Considering the charge of the Court as a whole against the background of the factual issue as framed by the testimony, and the jury's verdict, we find no basis for a conclusion that the jury was misled, or was likely to have been misled, by the Court's charge or by the absence of references to legal questions which might have been crucial if the factual issue had been less clearly defined. Under the circumstances, we conclude the Court's submission of the case to the jury was fair and that the plaintiff's motion for a new trial was properly denied.
J. SPENCER BELL, Circuit Judge (dissenting).
The principal controversy between the parties was whether or not the plaintiff's physical and mental disabilities were caused by the accident in 1957. However 'tenuous' the basis for this may appear to this court upon review of the record, and I do not agree that it was tenuous, the plaintiff was entitled to have the issue passed upon by a jury. The majority concedes the failure of the charge properly to marshal the evidence on this issue for the jury. On this point, plaintiff's counsel objected and tendered an instruction to the court, thus bringing squarely to the court's attention the inadequacy of the charge. The fact that the issue was drawn to the jury's attention by counsels' fight to include or exclude evidence on the issue instead of excusing the inadequacy of the charge, only compounds it.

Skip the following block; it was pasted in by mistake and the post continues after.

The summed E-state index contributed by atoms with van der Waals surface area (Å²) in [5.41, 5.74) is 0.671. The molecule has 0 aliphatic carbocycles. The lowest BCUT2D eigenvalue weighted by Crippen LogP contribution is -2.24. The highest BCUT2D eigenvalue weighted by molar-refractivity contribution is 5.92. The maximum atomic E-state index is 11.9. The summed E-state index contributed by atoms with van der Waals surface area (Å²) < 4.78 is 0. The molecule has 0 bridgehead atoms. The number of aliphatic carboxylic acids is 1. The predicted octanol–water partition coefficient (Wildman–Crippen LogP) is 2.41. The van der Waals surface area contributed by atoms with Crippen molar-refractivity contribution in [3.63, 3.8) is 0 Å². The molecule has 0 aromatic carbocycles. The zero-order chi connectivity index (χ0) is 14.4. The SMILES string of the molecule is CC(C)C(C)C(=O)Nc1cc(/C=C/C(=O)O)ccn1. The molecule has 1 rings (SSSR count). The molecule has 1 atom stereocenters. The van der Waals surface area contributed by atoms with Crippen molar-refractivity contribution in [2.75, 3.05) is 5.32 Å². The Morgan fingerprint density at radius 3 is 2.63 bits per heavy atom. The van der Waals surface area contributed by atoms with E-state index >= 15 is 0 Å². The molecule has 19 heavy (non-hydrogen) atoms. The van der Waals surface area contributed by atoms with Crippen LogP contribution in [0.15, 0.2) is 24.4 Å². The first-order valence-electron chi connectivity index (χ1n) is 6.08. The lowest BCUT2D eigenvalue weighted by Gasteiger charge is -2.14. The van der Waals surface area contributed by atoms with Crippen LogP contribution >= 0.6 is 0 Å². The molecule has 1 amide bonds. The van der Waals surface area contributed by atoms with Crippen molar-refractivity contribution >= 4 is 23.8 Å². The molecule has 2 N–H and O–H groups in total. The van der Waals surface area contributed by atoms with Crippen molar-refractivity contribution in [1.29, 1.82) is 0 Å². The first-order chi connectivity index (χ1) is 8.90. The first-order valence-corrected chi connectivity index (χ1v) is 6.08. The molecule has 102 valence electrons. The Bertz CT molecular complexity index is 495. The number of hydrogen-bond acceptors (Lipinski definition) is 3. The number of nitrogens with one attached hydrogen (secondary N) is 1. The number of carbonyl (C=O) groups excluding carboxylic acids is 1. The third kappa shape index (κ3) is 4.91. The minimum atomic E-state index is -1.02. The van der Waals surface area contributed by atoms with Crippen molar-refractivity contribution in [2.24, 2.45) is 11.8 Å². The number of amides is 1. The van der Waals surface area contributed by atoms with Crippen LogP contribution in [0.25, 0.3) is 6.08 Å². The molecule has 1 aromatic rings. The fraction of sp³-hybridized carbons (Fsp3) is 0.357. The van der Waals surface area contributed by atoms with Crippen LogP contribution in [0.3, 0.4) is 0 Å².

The size of the verdict-- too small if the plaintiff's physical and mental disabilities were caused or aggravated by the accident-- and too large if they were not-- strongly suggests that the jury did not understand the issue. Error in a charge need not be by a direct misleading of the jury; it may be, as I think it was in this instance, from a neglect and refusal to lead the jury on the chief issue. In the absence of an adequate charge, we have no right to speculate on whether or not the jury was misled. A charge which correctly gives an abstract statement of the law, but which does not apply the law to the facts of the case, is misleading and prejudicial. Cf. Lachman v. Pennsylvania Greyhound Lines, 160 F.2d 496 (4 Cir. 1947).